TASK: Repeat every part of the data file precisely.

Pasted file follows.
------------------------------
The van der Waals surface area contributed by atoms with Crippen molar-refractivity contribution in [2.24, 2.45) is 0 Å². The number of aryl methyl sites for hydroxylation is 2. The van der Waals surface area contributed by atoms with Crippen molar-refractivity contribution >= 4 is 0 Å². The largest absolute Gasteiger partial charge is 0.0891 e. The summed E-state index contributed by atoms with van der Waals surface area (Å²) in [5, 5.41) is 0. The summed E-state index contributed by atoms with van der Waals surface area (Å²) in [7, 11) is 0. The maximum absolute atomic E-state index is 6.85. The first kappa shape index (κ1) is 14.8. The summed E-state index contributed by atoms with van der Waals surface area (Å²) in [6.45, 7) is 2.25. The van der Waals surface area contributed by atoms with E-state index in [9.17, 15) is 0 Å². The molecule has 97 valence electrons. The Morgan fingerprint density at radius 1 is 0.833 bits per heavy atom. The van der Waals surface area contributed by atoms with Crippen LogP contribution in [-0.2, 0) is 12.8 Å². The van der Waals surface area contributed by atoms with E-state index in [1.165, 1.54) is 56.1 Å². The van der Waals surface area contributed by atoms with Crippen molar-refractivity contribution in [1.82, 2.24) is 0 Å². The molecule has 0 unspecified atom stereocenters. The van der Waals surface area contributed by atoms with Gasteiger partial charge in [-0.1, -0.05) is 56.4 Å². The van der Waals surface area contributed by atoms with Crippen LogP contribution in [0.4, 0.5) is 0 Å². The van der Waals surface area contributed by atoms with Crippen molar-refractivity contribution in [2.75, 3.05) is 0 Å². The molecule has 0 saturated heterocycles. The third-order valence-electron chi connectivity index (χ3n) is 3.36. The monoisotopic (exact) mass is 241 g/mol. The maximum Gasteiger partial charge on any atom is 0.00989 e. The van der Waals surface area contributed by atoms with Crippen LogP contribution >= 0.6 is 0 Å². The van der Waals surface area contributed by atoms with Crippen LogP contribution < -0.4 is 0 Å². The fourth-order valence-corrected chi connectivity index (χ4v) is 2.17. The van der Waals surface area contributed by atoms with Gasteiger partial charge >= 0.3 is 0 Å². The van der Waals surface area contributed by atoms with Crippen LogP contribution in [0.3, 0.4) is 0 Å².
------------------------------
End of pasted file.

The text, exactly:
The van der Waals surface area contributed by atoms with Crippen molar-refractivity contribution in [2.24, 2.45) is 0 Å². The number of aryl methyl sites for hydroxylation is 2. The van der Waals surface area contributed by atoms with Crippen molar-refractivity contribution >= 4 is 0 Å². The largest absolute Gasteiger partial charge is 0.0891 e. The summed E-state index contributed by atoms with van der Waals surface area (Å²) in [5, 5.41) is 0. The summed E-state index contributed by atoms with van der Waals surface area (Å²) in [7, 11) is 0. The maximum absolute atomic E-state index is 6.85. The first kappa shape index (κ1) is 14.8. The summed E-state index contributed by atoms with van der Waals surface area (Å²) in [6.45, 7) is 2.25. The van der Waals surface area contributed by atoms with E-state index in [9.17, 15) is 0 Å². The molecule has 97 valence electrons. The Morgan fingerprint density at radius 1 is 0.833 bits per heavy atom. The van der Waals surface area contributed by atoms with Crippen LogP contribution in [-0.2, 0) is 12.8 Å². The van der Waals surface area contributed by atoms with E-state index in [1.165, 1.54) is 56.1 Å². The van der Waals surface area contributed by atoms with Crippen molar-refractivity contribution in [1.82, 2.24) is 0 Å². The molecule has 0 unspecified atom stereocenters. The van der Waals surface area contributed by atoms with Gasteiger partial charge in [-0.1, -0.05) is 56.4 Å². The van der Waals surface area contributed by atoms with Crippen LogP contribution in [0.4, 0.5) is 0 Å². The van der Waals surface area contributed by atoms with Crippen molar-refractivity contribution in [2.75, 3.05) is 0 Å². The molecule has 0 saturated heterocycles. The third-order valence-electron chi connectivity index (χ3n) is 3.36. The monoisotopic (exact) mass is 241 g/mol. The maximum Gasteiger partial charge on any atom is 0.00989 e. The van der Waals surface area contributed by atoms with Crippen LogP contribution >= 0.6 is 0 Å². The van der Waals surface area contributed by atoms with Crippen LogP contribution < -0.4 is 0 Å². The fourth-order valence-corrected chi connectivity index (χ4v) is 2.17. The van der Waals surface area contributed by atoms with Gasteiger partial charge >= 0.3 is 0 Å². The van der Waals surface area contributed by atoms with Crippen LogP contribution in [0.3, 0.4) is 0 Å².